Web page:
Gloster
Gladiator

The RAF's last biplane fighter that served with great distinction during the Second World War.

Air to air photograph of Gloster SS37 prototype for the Gladiator Air to air photograph of the open cockpit Gloster SS37 prototype for the Gladiator.
 
The origin of the Gloster Aircraft Company Gladiator was in a private venture modification of the Gloster Gauntlet, to meet the requirements of Specification F.7/30 which called for an aircraft capable of at least 250 mph. The prototype that emerged was the single Gloster SS.37 (later allocated serial K5200) which had an open cockpit, whilst later production Gladiator aircraft were fitted with an enclosed, sliding canopy.
 
The aircraft was powered by a Bristol Mercury engine, featuring a clean cantilever undercarriage with internally-sprung Dowty wheels.
 
The SS.37 flew for the first time on 12th September 1934 in the hands of Gloster Chief Test Pilot Gerry Sayer.  During flight testing, it attained a top speed of 242 mph, a level which left some Ministry officials so sceptical that such a performance level could have been achieved from a radial engine design that they ordered a protracted series of additional tests.
 
The production aircraft was finally ordered against Specification F.14/35, with 23 aircraft being initially procured and the type entering RAF service in February 1936.  It was then officially designated as Gloster Gladiator I. All manufacturing took place at the Gloster Hucclecote Factory, with the first production aircraft (K6129) being accepted into service on 16th February 1937.
 
The Gloster Gladiator II was similar, but made use of a Fairey fixed-pitch three-blade metal propeller.
 
50 aircraft were ordered in 1938, with many being delivered as Gloster Sea Gladiators.  These were then followed by a further order for 300 aircraft (also split between Gladiator II and the arrester hook-equipped Sea Gladiator models).
 
Gloster Gladiator I K6131 Air to air photograph of RAF Gloster Gladiator I K6131.
 
Gloster Sea Gladiator N5525 Gloster Sea Gladiator N5525 of RAF Hal Far Flight, Malta.
 
No.72 Squadron at RAF Tangmere were the first RAF unit to be equipped with the Gloster Gladiator and they were soon joined by No.3 Squadron at Kenley, where they replaced their Bristol Bulldogs.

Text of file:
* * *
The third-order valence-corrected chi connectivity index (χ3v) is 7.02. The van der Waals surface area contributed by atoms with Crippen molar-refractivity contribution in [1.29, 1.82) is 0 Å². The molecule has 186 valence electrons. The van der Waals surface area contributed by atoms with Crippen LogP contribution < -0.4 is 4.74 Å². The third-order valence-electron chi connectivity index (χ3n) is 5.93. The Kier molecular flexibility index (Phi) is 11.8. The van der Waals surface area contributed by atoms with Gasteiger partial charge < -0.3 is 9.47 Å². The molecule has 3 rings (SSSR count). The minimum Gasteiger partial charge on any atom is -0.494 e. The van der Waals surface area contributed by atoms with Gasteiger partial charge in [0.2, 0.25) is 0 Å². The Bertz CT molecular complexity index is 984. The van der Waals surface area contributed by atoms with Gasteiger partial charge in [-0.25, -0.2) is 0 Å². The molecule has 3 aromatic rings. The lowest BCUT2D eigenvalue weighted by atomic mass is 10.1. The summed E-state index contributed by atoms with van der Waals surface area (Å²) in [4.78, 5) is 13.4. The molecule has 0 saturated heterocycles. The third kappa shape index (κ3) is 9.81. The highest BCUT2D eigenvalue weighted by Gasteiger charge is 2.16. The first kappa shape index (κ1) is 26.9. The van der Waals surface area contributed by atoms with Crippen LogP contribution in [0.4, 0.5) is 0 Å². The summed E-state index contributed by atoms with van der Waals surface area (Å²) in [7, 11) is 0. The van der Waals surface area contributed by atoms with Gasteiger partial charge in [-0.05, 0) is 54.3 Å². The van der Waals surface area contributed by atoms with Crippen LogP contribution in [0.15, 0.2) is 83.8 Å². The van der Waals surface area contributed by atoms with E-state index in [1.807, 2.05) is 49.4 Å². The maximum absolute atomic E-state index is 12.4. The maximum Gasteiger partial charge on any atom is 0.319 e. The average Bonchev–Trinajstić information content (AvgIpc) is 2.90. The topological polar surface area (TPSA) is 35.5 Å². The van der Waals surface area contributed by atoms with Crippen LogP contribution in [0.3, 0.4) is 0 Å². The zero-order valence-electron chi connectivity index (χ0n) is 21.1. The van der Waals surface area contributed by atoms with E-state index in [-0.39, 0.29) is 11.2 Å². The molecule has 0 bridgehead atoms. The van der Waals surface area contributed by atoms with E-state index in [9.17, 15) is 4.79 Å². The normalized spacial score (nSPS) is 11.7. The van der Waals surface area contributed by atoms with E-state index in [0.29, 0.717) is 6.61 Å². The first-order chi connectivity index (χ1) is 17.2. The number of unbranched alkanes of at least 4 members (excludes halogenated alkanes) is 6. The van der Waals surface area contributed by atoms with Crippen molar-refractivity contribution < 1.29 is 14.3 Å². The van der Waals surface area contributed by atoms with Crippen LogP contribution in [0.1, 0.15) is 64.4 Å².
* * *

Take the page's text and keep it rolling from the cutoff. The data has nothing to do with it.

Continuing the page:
The Gloster Gladiator served with considerable distinction during the Second World War, notably in the defence of Malta, in Air Force service in Egypt and in Norway. A number also formed the spearhead of the RAF London Air Defence Force.
 
No.247 Squadron at RAF Roborough (Devon) also operated Gloster Gladiators during the Battle of Britain, although no combat sorties actually took place due to the high altitude of the aerial dogfights that took place over Kent.   
 
In addition to their use by the RAF, overseas sales of Gladiator I included Latvia (26), Lithuania (14), Belgium (22), China (36), Ireland (4) and Greece (2).
 
Additionally, Norway ordered 6 Gloster Gladiator I followed by 6 Gloster Gladiator II whilst Sweden purchased 37 Gloster Gladiator I and 18 Gloster Gladiator II.
 
30 ex-RAF Gladiator II were supplied to Finland, 17 to Greece and 15 to Portugal.
 
Egypt received 18 ex-RAF Gloster Gladiator I and 27 Gloster Gladiator II, some of which were subsequently taken back into RAF service whilst a single, ex-RAF Gloster Gladiator I, and 11 Gloster Gladiator II aircraft were transferred to the South African Air Force.
 
Gloster Gladiator Finnish GL-276 on skis Finnish Gloster Gladiator GL-276 on skis on a frozen lake.
 
The Gloster Gladiator ended its RAF service life in a meteorological role during 1944 and one surviving aircraft (G-AMRK) is currently being preserved in flying condition at The Shuttleworth Trust in Bedfordshire.

 

Gloster Gladiator G-AMRK Gloster Gladiator G-AMRK now preserved in flying condition at the Shuttleworth Collection, Old Warden.
 
The single engine Gladiator was the last biplane design fighter aircraft to be used by the RAF.

 

Variants & Numbers


Gloster SS.37               Prototype K5200 
Gladiator I One 840hp Bristol Mercury IX. Designated J8 in Swedish Air Force service. Delivered 1937–38, 378 built
Gladiator II One Bristol Mercury VIIIA air-cooled radial piston engine. Designated J8A in Swedish Air Force service. Delivered 1938–39, 270 built.
Sea Gladiator Interim Single-seat fighter biplane for the Royal Navy, 38 modified Gladiator II. Fitted with arrestor hooks. Serial numbers: N2265 – N2302
Sea Gladiator Single-seat fighter biplane for the Royal Navy, 60 built. Fitted with arrestor hook and provision for dinghy stowage. Serial numbers: N5500 – N5549 and N5565 – N5574.

 

Specification (Gladiator II)


Powerplant One 830 hp Bristol Mercury VIIIA or VIIIA radial engine
Span 32 ft 3 in
Maximum Weight 4,864 lb
Capacity & Armament Single pilot (fighter). Two synchronised Browning 0.303 machine guns and two underwing machine guns.
Maximum Speed 257 mph

Survivors

K8042 Gladiator II
RAF Museum, Hendon                                                                                  
www.rafmuseum.org.uk/london                                        
L8032 Gladiator I
(G-AMRK / K7985)
Shuttleworth Collection
Gladiator II wreckage
(N5628)
RAF Museum, Hendon
Gladiator I
(HE-G / N5641)
Royal Norwegian Air Force Museum, Bodo
Gladiator II wreckage (N5643)
Armed Forces Museum, Oslo
Gladiator II
(N5719 / G-CBHO) 
Retro Track & Air, Cambridge for restoration
Gladiator II
N5914)
Jet Age Museum, Staverton
Gladiator in Finnish colours (Fv278)
Swedish Air Force Museum, Linköping www.flygvapenmuseum.se/languages/engelska 
Sea Gladiator II (frame)
(N5518)
FAA Museum, RNAS Yeovilton, Wiltshire
Sea Gladiator II
(N5520 'Faith')
Malta War Museum, Malta
Sea Gladiator II
(N5903)
The Fighter Collection, Duxford G-GLAD
 

Other information